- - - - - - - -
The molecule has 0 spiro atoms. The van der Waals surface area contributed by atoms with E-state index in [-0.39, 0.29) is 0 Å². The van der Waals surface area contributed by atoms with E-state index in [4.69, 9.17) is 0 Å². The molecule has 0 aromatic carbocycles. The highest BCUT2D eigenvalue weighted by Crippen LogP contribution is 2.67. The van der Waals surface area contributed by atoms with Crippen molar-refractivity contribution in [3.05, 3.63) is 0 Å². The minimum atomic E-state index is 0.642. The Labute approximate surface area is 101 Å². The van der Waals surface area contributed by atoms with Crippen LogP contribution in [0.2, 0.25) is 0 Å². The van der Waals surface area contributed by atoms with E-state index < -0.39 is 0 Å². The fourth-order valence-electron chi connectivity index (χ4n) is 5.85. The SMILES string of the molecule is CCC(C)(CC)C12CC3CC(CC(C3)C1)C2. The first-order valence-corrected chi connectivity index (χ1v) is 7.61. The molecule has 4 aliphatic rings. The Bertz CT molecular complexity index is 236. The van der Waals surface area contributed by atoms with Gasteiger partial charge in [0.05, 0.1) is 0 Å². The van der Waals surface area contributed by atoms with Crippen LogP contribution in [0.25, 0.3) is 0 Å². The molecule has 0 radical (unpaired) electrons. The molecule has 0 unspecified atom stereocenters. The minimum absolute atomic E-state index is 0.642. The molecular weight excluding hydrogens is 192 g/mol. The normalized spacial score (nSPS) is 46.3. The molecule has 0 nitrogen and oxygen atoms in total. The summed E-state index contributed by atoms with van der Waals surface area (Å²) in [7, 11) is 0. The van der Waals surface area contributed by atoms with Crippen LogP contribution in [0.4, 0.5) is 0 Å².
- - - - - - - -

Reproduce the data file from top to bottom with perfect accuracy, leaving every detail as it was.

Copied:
The molecule has 0 spiro atoms. The van der Waals surface area contributed by atoms with E-state index in [-0.39, 0.29) is 0 Å². The van der Waals surface area contributed by atoms with E-state index in [4.69, 9.17) is 0 Å². The molecule has 0 aromatic carbocycles. The highest BCUT2D eigenvalue weighted by Crippen LogP contribution is 2.67. The van der Waals surface area contributed by atoms with Crippen molar-refractivity contribution in [3.05, 3.63) is 0 Å². The minimum atomic E-state index is 0.642. The Labute approximate surface area is 101 Å². The van der Waals surface area contributed by atoms with Crippen LogP contribution in [0.2, 0.25) is 0 Å². The van der Waals surface area contributed by atoms with E-state index < -0.39 is 0 Å². The fourth-order valence-electron chi connectivity index (χ4n) is 5.85. The SMILES string of the molecule is CCC(C)(CC)C12CC3CC(CC(C3)C1)C2. The first-order valence-corrected chi connectivity index (χ1v) is 7.61. The molecule has 4 aliphatic rings. The Bertz CT molecular complexity index is 236. The van der Waals surface area contributed by atoms with Gasteiger partial charge in [0.05, 0.1) is 0 Å². The van der Waals surface area contributed by atoms with Crippen LogP contribution in [0.25, 0.3) is 0 Å². The molecule has 0 radical (unpaired) electrons. The molecule has 0 unspecified atom stereocenters. The minimum absolute atomic E-state index is 0.642. The molecular weight excluding hydrogens is 192 g/mol. The normalized spacial score (nSPS) is 46.3. The molecule has 0 nitrogen and oxygen atoms in total. The summed E-state index contributed by atoms with van der Waals surface area (Å²) in [7, 11) is 0. The van der Waals surface area contributed by atoms with Crippen LogP contribution in [0.4, 0.5) is 0 Å².